Reporting Pat Loeb
By Pat Loeb
PHILADELPHIA (CBS) — Monday marks the 200th anniversary of what is perhaps the most beloved novel in the English language. “Pride and Prejudice” was published on January 28, 1813 and the Philadelphia Free Library plans to celebrate with a full day of events.
“I have fought against my better judgment and I’m willing to put it aside and ask you to end my agony. I love you!”
What is it about a back-handed declaration of love, paraphrased here for a movie version that has enthralled readers for 200 years?
“Two words,” says the Library’s literature department supervisor Kay Wisniewski, who quotes a Jane Austin scholar. “Believable happiness.”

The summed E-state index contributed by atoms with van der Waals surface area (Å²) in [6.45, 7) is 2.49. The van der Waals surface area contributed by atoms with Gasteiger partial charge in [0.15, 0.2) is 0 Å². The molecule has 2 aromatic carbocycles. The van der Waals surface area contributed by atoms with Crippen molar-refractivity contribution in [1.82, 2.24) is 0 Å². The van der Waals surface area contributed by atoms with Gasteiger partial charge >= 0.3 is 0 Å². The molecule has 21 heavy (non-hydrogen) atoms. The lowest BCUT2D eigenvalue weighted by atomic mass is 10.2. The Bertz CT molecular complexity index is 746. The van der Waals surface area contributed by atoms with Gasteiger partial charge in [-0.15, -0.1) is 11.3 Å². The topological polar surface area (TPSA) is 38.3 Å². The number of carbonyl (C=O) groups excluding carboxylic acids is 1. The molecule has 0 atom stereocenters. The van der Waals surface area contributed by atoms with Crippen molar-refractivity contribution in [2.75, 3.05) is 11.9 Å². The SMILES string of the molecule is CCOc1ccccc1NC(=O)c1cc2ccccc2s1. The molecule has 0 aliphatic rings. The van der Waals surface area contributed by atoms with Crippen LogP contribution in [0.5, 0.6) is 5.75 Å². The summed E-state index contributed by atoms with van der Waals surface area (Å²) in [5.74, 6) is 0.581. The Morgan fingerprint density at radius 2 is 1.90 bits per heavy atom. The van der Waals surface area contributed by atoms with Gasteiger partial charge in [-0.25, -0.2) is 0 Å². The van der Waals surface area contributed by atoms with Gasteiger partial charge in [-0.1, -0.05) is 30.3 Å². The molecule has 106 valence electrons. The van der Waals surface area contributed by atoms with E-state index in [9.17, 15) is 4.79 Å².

Wisniewski explains Austen’s appeal is the joining of a cold eye for human frailty and a warm heart for her characters.
“It’s how love intersects with reality and still triumphs,” she says.
Wisniewski says the book has so many fans at the library that ideas for the celebration flowed to include pop-up live performances of key scenes throughout the library all Monday afternoon, an evening salon to discuss the book, followed by two lectures: Film critic Carrie Rickey will discuss the movie versions (the 1940 feature film with Greer Garson as Elizabeth, the 1995 BBC adaptation and the 2005 film, which will be shown continuously throughout the day) before a talk by a member of the Jane Austen Society.